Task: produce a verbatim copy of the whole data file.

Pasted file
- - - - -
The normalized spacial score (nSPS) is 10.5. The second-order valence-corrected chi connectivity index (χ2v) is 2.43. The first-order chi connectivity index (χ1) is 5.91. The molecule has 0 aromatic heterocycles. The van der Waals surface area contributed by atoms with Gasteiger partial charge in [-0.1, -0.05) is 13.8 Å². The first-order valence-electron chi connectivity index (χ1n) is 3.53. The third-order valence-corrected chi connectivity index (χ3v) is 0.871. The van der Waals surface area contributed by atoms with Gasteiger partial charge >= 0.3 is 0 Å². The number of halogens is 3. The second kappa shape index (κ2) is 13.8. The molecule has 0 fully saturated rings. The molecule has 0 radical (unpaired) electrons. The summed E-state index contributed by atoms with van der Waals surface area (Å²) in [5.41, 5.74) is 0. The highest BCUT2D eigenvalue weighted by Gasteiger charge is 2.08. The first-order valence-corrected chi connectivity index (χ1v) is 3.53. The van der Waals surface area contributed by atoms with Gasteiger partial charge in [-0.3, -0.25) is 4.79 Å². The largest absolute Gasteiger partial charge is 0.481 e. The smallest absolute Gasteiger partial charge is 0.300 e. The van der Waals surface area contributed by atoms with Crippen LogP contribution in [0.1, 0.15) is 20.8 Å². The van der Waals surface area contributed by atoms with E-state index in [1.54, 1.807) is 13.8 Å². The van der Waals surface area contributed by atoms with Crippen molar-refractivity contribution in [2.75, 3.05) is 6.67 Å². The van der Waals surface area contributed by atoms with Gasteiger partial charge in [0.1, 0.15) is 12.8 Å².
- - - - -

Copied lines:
The normalized spacial score (nSPS) is 10.5. The second-order valence-corrected chi connectivity index (χ2v) is 2.43. The first-order chi connectivity index (χ1) is 5.91. The molecule has 0 aromatic heterocycles. The van der Waals surface area contributed by atoms with Gasteiger partial charge in [-0.1, -0.05) is 13.8 Å². The first-order valence-electron chi connectivity index (χ1n) is 3.53. The third-order valence-corrected chi connectivity index (χ3v) is 0.871. The van der Waals surface area contributed by atoms with Gasteiger partial charge >= 0.3 is 0 Å². The number of halogens is 3. The second kappa shape index (κ2) is 13.8. The molecule has 0 fully saturated rings. The molecule has 0 radical (unpaired) electrons. The summed E-state index contributed by atoms with van der Waals surface area (Å²) in [5.41, 5.74) is 0. The highest BCUT2D eigenvalue weighted by Gasteiger charge is 2.08. The first-order valence-corrected chi connectivity index (χ1v) is 3.53. The van der Waals surface area contributed by atoms with Gasteiger partial charge in [-0.3, -0.25) is 4.79 Å². The largest absolute Gasteiger partial charge is 0.481 e. The smallest absolute Gasteiger partial charge is 0.300 e. The van der Waals surface area contributed by atoms with Crippen LogP contribution in [0.1, 0.15) is 20.8 Å². The van der Waals surface area contributed by atoms with E-state index in [1.54, 1.807) is 13.8 Å². The van der Waals surface area contributed by atoms with Crippen molar-refractivity contribution in [2.75, 3.05) is 6.67 Å². The van der Waals surface area contributed by atoms with Gasteiger partial charge in [0.1, 0.15) is 12.8 Å².